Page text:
Yes, no, when, where – the tram-train conundrum

Part one: What is a tram-train? Why and when would you need one?

1.1 Context

We live in an increasingly connected world. People want to, and can be, connected in all aspects of their lives. Travel is a key enabler for physically interacting with others. The recent Covid-19 pandemic may have changed travel patterns, but evidence proves that the desire amongst people of all ages to engage and meet with others both in a professional and leisurely manner, and the important role this has to play in everyday life, continues.

Rail, and public transport generally, is a versatile, flexible solution to local and suburban connectivity. Tram-train schemes have a role to play in providing flexibility for future travel needs. A tram-train is a vehicle that can travel on both a tram network and a conventional rail network. This enables new routes to be introduced, providing continuous journeys connecting tram stops with conventional rail stations, predominantly by running tram-train vehicles on existing tram and rail infrastructure. Without the constraints suffered by ‘heavy rail’ traffic, this versatile transport system is able to reach areas of both dense and sparse population, from housing areas to business districts, whilst helping decarbonise transport, and deliver social value.

Like any transport technology, tram-train needs to be implemented appropriately for the full benefits to be realised. While tram-train schemes are no longer novel, they are far from widespread in their usage. So, in this three-part blog series, we discuss some of the key factors that steer decision making for tram-train schemes. In part one, we consider when to use tram-train systems, and some factors and risks that drive the decision making around usage. Part two will look at sample routes, operations, and technology; and part three will examine driving prosperity through procurement and social value.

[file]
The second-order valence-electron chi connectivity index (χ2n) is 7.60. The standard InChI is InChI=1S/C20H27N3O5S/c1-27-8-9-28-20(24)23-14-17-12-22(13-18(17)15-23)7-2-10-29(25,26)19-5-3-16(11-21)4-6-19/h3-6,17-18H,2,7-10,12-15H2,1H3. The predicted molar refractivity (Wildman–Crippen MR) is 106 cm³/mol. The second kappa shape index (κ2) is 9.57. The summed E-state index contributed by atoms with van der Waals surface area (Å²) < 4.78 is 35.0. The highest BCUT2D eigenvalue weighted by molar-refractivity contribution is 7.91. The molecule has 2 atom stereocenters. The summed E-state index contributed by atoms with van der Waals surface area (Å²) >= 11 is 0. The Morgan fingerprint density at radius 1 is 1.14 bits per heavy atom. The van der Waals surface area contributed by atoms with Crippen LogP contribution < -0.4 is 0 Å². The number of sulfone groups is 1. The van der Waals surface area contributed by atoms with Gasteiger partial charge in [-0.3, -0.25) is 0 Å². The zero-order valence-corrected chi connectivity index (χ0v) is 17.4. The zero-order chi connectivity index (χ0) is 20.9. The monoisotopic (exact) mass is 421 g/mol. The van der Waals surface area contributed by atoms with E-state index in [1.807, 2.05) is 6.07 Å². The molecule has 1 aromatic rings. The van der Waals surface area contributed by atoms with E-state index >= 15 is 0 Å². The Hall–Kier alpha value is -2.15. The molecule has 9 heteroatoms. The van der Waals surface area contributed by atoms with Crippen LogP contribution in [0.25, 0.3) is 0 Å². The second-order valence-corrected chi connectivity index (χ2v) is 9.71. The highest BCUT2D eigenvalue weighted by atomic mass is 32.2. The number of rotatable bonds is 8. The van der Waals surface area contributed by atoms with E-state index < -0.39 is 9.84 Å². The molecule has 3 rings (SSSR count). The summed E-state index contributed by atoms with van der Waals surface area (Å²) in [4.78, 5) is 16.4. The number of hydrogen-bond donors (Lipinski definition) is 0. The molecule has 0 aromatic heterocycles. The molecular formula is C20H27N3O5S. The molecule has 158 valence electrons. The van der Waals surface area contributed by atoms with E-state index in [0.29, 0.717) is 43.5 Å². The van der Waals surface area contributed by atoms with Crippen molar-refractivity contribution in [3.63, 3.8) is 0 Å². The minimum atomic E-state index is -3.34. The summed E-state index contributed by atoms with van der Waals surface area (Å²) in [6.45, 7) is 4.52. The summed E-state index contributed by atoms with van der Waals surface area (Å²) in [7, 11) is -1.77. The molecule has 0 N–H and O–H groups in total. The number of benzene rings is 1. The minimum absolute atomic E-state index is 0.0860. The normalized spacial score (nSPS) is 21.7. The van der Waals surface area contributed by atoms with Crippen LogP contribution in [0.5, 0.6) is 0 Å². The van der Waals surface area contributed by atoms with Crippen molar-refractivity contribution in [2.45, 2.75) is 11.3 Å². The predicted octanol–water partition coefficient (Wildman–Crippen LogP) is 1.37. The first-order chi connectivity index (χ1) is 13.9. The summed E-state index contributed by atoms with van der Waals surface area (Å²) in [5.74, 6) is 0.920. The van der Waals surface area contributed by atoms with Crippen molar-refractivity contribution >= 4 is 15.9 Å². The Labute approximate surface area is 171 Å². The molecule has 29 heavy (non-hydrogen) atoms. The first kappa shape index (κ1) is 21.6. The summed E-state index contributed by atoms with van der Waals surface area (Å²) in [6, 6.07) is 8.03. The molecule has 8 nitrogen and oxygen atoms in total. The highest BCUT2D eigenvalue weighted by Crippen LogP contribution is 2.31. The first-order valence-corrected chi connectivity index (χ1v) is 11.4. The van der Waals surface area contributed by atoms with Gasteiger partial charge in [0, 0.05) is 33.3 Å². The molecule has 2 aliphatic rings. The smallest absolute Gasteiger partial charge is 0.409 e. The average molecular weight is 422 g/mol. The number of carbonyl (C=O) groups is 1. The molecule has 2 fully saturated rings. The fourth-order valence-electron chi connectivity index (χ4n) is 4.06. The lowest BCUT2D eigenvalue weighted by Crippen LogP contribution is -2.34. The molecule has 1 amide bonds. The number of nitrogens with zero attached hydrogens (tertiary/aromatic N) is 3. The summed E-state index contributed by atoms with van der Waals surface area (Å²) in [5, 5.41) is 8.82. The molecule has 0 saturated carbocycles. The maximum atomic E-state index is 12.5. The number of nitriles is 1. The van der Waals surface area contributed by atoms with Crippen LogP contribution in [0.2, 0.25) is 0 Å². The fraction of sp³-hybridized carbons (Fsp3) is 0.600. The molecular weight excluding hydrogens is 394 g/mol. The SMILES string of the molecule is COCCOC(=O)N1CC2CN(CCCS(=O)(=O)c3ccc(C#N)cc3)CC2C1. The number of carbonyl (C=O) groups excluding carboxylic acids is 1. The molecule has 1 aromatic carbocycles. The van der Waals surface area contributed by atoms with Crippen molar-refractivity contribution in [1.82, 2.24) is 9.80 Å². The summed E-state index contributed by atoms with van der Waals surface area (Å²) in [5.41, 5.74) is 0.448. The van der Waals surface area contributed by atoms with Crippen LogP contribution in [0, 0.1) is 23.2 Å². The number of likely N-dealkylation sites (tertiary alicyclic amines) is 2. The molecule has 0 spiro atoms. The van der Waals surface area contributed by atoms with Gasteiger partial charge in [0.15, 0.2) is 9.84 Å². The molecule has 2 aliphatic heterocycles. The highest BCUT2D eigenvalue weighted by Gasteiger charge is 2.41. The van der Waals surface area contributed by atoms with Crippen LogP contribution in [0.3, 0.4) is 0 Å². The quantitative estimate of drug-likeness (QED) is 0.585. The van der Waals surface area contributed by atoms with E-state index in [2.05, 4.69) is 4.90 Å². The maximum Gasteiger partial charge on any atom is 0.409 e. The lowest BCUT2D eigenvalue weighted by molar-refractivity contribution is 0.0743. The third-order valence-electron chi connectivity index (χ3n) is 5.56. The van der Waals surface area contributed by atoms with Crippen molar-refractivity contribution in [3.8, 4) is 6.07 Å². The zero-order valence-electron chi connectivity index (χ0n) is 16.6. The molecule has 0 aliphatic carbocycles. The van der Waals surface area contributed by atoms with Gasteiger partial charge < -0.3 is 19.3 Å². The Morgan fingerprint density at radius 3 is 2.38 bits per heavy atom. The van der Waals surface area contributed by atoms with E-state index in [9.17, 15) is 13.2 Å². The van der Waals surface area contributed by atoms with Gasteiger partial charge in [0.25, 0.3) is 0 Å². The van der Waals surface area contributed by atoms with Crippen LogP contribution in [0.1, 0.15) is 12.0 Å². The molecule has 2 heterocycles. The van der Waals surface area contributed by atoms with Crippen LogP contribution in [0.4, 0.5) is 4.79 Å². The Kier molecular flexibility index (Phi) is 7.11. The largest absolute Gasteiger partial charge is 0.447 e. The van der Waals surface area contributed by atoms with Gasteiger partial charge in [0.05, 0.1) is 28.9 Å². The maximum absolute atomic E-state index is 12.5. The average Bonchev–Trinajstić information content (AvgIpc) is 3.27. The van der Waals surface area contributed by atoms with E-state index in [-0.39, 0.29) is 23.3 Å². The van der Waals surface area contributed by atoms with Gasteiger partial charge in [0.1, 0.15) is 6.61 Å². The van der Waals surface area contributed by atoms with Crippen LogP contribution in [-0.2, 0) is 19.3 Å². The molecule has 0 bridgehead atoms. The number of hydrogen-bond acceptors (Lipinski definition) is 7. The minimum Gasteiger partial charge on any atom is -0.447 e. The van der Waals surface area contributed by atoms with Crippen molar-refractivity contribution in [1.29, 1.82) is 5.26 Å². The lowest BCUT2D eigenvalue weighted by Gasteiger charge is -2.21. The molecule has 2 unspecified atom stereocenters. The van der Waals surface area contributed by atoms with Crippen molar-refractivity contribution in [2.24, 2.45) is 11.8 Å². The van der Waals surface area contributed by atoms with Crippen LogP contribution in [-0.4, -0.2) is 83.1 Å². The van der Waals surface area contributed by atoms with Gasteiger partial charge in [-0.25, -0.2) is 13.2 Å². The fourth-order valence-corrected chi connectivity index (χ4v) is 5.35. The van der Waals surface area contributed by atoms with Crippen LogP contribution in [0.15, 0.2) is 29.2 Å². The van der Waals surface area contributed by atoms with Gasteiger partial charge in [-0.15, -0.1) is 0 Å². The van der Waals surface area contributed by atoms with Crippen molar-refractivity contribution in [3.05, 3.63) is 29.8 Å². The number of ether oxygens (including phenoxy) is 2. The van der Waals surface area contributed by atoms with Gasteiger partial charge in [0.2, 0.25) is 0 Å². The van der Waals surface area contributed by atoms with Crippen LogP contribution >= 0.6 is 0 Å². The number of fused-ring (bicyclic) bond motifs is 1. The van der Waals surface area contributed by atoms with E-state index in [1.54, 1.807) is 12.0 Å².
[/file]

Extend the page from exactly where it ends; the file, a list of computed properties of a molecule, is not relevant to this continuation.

There is considerable interest in tram-train schemes across Great Britain. To illustrate the topics, we have utilised the progress being made by South Wales Metro, and wider Transport for Wales (TfW) initiatives, but the underlying factors are relevant to most jurisdictions and organisations considering schemes for tram-train.

1.2 Why tram-train?

Tram-trains have become commonly referenced as a solution to public transport conundrums. However, tram-trains are only the right solution in specific circumstances.

  • If the transport route is on a mixed-use heavy rail network, a heavy rail train is the solution
  • On a segregated rail line from which heavy rail traffic is barred, metro or light rail is the solution
  • For optimum integration within on-street settings predominantly, tram is the solution
  • Only where existing mixed-use heavy rail combined with a light rail network or on-street running is required is tram-train the solution.

For example, in Manchester, when the opportunity arose to take over under-used heavy rail routes, the decision was taken to procure the heavy rail line and convert it for tram usage, thus reducing the need for heavy-light rail interfaces and compromises, which a tram-train solution would have required.